Moth eyes inspire solar cells that work indoors

Nature-like graphene cells could scoop up energy from devices in your home.

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University of Surrey
University of Surrey

As a rule, most solar cells need to catch direct sunlight. Even those that work indoors can only do so much to generate power from artificial light sources. However, British researchers have found a clever (and decidedly) unusual way to harvest energy while inside: by imitating moths. They've created a graphene-based material that traps electromagnetic waves much like a moth's eye, making it one of the most energy-absorbent substances to date. With the right antennas, it could produce energy from not just sunlight, but any device that emits microwave or radio waves -- your smartphone could help power your smartwatch.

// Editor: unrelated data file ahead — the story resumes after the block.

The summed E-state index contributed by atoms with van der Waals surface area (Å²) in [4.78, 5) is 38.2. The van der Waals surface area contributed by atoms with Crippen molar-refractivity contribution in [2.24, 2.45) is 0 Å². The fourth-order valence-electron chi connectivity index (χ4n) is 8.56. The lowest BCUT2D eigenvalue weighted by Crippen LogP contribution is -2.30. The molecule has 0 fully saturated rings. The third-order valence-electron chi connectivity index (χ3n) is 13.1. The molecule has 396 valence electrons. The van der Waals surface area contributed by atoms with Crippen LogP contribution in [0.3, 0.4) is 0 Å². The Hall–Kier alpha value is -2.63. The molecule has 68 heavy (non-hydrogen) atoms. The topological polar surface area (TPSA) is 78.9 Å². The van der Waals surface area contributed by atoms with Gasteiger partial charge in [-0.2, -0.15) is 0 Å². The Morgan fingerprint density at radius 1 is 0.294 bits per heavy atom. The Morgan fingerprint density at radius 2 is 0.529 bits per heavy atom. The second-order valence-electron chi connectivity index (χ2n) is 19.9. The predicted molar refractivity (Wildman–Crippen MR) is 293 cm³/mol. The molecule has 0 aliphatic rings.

The challenge is getting all the pieces to fall into place. The necessary antennas (which convert electromagnetism into usable electricity) aren't nearly as well-developed as they should be. Still, it's a start toward a future of widespread green power. Besides, it shows that even seeming pests have a few tricks up their sleeves.

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